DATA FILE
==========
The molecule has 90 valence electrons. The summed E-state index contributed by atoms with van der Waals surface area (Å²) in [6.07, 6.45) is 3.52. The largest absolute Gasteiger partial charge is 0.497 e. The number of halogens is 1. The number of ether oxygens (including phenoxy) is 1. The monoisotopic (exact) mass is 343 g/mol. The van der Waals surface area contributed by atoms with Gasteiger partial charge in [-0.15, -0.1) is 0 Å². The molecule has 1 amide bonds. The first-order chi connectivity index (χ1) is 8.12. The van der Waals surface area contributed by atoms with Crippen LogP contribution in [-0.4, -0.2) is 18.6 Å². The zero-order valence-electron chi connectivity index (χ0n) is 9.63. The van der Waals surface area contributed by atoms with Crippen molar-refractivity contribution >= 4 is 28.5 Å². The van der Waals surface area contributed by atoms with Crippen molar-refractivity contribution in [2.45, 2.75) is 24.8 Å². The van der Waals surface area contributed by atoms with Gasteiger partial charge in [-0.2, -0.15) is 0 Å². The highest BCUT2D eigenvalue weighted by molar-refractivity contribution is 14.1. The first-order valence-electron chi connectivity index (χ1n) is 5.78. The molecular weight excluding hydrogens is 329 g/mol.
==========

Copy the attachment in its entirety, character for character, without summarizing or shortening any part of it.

The molecule has 90 valence electrons. The summed E-state index contributed by atoms with van der Waals surface area (Å²) in [6.07, 6.45) is 3.52. The largest absolute Gasteiger partial charge is 0.497 e. The number of halogens is 1. The number of ether oxygens (including phenoxy) is 1. The monoisotopic (exact) mass is 343 g/mol. The van der Waals surface area contributed by atoms with Gasteiger partial charge in [-0.15, -0.1) is 0 Å². The molecule has 1 amide bonds. The first-order chi connectivity index (χ1) is 8.12. The van der Waals surface area contributed by atoms with Crippen LogP contribution in [-0.4, -0.2) is 18.6 Å². The zero-order valence-electron chi connectivity index (χ0n) is 9.63. The van der Waals surface area contributed by atoms with Crippen molar-refractivity contribution >= 4 is 28.5 Å². The van der Waals surface area contributed by atoms with Crippen molar-refractivity contribution in [2.45, 2.75) is 24.8 Å². The van der Waals surface area contributed by atoms with Gasteiger partial charge in [-0.2, -0.15) is 0 Å². The highest BCUT2D eigenvalue weighted by molar-refractivity contribution is 14.1. The first-order valence-electron chi connectivity index (χ1n) is 5.78. The molecular weight excluding hydrogens is 329 g/mol.